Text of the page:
Many of us watched the Super Bowl this past Sunday where Tom Brady and the Tampa Bay Buccaneers won his 7th title against former Philadelphia Eagles Coach Andy Reid’s Kansas City Chiefs. Prior the game, however, Reid’s son, Britt, was involved in a car accident where 2 children sustained serious injuries. According to new reports, Reid’s son admitted to have 2-3 drinks prior to the accident. Police also obtained a search warrant to obtain Reid’s blood to determine if he was impaired.
Police continue to investigate this incident. Results of that chemical tests are still pending and the legal limit for drunk driving in Missouri, like Pennsylvania and New Jersey is .08. It is unclear if Britt refused to submit to blood draw but it is highly unlikely that police would have obtained a warrant if he had voluntarily submitted to one.
Mr. Reid remains uncharged and deserves the presumption of innocence even police do arrest and charge him with a crime. While local authorities have yet to charge Reid with any crime, he could face criminal charges even if the blood test reveals he was under the legal limit for drunk driving. This case sadly presents an opportunity to explain various aspects of drunk driving cases, specifically those involving accidents where victims are either seriously injured or killed.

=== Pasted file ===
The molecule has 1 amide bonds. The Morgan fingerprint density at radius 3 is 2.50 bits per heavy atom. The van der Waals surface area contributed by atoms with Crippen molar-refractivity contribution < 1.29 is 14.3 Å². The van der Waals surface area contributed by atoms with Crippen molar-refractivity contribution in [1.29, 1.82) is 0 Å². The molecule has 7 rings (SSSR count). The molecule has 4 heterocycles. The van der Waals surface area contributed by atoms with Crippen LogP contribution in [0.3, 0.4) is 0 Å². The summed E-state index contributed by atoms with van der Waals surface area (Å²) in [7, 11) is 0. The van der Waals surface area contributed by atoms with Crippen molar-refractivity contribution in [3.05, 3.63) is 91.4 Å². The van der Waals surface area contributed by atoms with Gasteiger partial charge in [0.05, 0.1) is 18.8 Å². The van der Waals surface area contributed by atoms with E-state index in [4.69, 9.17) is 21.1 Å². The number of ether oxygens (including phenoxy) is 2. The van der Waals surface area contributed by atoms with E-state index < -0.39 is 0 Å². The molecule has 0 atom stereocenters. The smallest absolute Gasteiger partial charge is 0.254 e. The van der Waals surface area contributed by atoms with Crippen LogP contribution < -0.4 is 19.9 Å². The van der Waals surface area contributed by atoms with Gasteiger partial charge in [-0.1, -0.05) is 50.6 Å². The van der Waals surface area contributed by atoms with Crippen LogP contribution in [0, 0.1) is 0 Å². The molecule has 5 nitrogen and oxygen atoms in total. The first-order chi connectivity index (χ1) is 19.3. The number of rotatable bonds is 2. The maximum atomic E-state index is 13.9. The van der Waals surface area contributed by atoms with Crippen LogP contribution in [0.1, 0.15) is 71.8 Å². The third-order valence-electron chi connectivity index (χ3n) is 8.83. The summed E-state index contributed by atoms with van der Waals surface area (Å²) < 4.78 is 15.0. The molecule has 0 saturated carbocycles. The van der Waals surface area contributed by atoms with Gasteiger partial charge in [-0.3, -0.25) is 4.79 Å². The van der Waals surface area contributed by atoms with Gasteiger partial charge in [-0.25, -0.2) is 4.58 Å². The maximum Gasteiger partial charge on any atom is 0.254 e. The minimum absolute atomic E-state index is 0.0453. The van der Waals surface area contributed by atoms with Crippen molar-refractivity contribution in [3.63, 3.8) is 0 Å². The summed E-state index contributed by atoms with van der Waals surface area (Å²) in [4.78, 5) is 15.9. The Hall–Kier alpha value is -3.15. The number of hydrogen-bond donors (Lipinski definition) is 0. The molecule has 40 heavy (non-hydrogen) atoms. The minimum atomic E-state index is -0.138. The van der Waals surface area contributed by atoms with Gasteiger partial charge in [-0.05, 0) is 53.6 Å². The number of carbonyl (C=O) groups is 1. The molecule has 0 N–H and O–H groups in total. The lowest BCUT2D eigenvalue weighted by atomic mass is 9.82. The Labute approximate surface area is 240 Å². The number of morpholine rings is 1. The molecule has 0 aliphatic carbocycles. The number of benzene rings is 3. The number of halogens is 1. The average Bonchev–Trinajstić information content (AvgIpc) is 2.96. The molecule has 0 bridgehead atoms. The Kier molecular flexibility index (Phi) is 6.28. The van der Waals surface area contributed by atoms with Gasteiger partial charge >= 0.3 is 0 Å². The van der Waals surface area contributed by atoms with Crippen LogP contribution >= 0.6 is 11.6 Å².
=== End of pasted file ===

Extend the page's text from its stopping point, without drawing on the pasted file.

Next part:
Drunk Driving Defense
Our criminal defense law firm with offices in Philadelphia and South Jersey represents individuals charged with drunk driving in Pennsylvania and New Jersey. It’s important to understand that regardless of the jurisdiction, the burden is always on the prosecution to prove a person guilty beyond a reasonable doubt. This burden applies to each and every element. In a drunk driving case a critical element is impairment, in addition to establishing actual physical control of the vehicle (i.e. operation).